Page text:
A stretch energy code is a voluntary appendix to a mandatory statewide minimum energy code that allows municipalities to adopt a uniform beyond code option to achieve greater levels of energy efficiency. Stretch codes pull the construction market upward, priming the construction industry for changes that could well be part of the next update for the state baseline energy code. These programs also provide certainty and consistency for the construction sector by developing the stretch code through the same public process as other statewide codes and avoiding the patchwork of dozens of different local energy codes.
Article: Stretch Codes Pull Toward Green Communities November 29, 2016
So far, stretch energy code requirements (in municipalities that have adopted them) have applied to the design and construction of:
- New residential buildings of 3 stories or less
- Portions of existing residential buildings undergoing renovation or addition
- Larger commercial buildings (above 5,000 square feet for most projects; above 40,000 square feet for “specialty” buildings like warehouses, hospitals, or schools)
Click here to read more about Stretch Codes from New Buildings Institute.
Resource from NEEP: Rating Systems vs. Stretch Building Energy Codes: Maximizing energy efficiency through building standards
Stretch Codes – DOE Technical Assistance Program
This presentation from the Department of Energy’s Technical Assistance Program covers stretch codes as a possible above-code policy for State Energy Program (SEP) and Energy Efficiency and Conservation Block Grant (EECBG) funding through the American Recovery and Reinvestment Act of 2009, as well as Massachusetts’ experience with the state’s 120.AA stretch code. It also covers the green codes ASHRAE Standard 189.1 and the California Green Standards Code (CalGreen).
Stretch Code Example: Massachusetts
The first of its kind in the United States, the Massachusetts Stretch Energy Code (State Building Code, 8th Edition – Appendix 115AA) provides a uniform beyond code option for municipalities to achieve energy efficiency levels 20 percent beyond the state minimum code, then based on the 2009 IECC. Released in July 2009, the residential stretch code is based on the federal Energy Star for Homes program built upon the Home Energy Rating System (HERS) and customized for Massachusetts. The commercial stretch code is the base energy code for Massachusetts (2009 IECC), with further improvements derived from the New Buildings Institute (NBI) Core Performance program.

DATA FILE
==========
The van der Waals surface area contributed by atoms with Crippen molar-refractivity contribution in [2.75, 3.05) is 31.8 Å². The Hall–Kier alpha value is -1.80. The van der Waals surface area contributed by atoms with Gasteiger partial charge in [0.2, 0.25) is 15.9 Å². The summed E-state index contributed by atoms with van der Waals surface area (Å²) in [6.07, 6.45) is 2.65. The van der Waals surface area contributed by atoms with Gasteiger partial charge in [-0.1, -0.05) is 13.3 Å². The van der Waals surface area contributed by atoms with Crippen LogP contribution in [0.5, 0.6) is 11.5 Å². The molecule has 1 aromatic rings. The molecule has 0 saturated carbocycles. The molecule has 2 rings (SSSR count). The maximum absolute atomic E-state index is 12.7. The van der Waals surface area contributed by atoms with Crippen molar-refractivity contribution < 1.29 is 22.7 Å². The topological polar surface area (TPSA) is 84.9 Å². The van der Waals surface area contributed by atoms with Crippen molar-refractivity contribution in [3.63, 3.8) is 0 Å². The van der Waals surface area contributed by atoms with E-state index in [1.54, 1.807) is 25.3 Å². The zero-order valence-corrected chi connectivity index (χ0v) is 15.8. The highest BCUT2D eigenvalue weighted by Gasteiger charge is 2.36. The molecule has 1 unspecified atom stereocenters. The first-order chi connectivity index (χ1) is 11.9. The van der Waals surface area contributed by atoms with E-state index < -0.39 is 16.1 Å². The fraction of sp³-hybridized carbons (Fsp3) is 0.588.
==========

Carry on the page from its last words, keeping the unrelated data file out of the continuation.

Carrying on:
As of January 12, 2017, 189 municipalities comprising 65.8% of the state’s population have adopted the stretch code. Previously based on the 2009 IECC and ASHRAE 90.1-2007, the revised stretch code now references the 2015 IECC and ASHRAE 90.1-2013.
Massachusetts Stretch Energy Code (Appendix 115AA):
Homepage | Municipality Adoption Map | FAQs
UPDATE: At the beginning of 2016, the Massachusetts Board of Buildings Regulations and Standards (BBRS) completed a final draft of the ninth edition of the MA State Building Code, based on the suite of 2015 I-codes, including the 2015 IECC. Details about the review and public hearing processes that will take place in 2016 can be found here.
Stretch Code Example: Vermont
In June 2013, Vermont authorized the Department of Public Service to develop a stretch energy code that individual municipalities would have the option of adopting. Expected to last through 2014, the public, statewide process will take place alongside the processes to update the state’s minimum residential and commercial energy codes to exceed the 2012 IECC.
UPDATE: Effective March 1, 2015, Vermont’s minimum state energy code is based on the 2015 IECC for both residential and commercial construction.
Vermont is Willing to Stretch for Efficiency (NEEP blog post)
Unlike stretch codes (which allow municipalities to adopt a uniform beyond code option), reach codes are a set of statewide optional construction standards for energy efficiency that exceed the requirements of the state’s mandatory codes. They provide individual builders an optional path for high performance construction and jurisdictions can be assured that the innovative construction methods are sound. Reach codes can cover a number of topic area including lighting design, mechanical systems, lighting designs, structural design, plumbing, and more. Reach code developers can also choose to align the requirements with federal, state, and local financial incentives.
Reach codes pull the construction market upward, priming the construction industry for changes that could well be part of the next update for the state baseline energy code. These programs also provide certainty and consistency for the construction sector by developing the reach code through the same public process as other statewide codes and avoiding the pitfalls inspecting projects for compliance that may use many different standards or approaches to achieving greater performance.
So far in practice, reach energy code requirements have applied to the design and construction of new and existing commercial and residential projects where the builder has chosen to comply with the reach code.
Reach Code Example: Oregon
First available for use in 2011, the Oregon Reach Code (ORC) contains both residential (ORRC) and commercial (OCRC) provisions based on the 2012 International Green Construction Code public version 2.0 with Oregon amendments. Its developers intended the code to be economically and technically feasible while regulating design and construction for effective energy use and employment of renewable energy technology. The code provides flexibility by allowing innovative approaches and techniques.
Oregon Reach Code
Homepage | Preface | Text | Technical Assistance
Article: Oregon reaches with new code March 25, 2010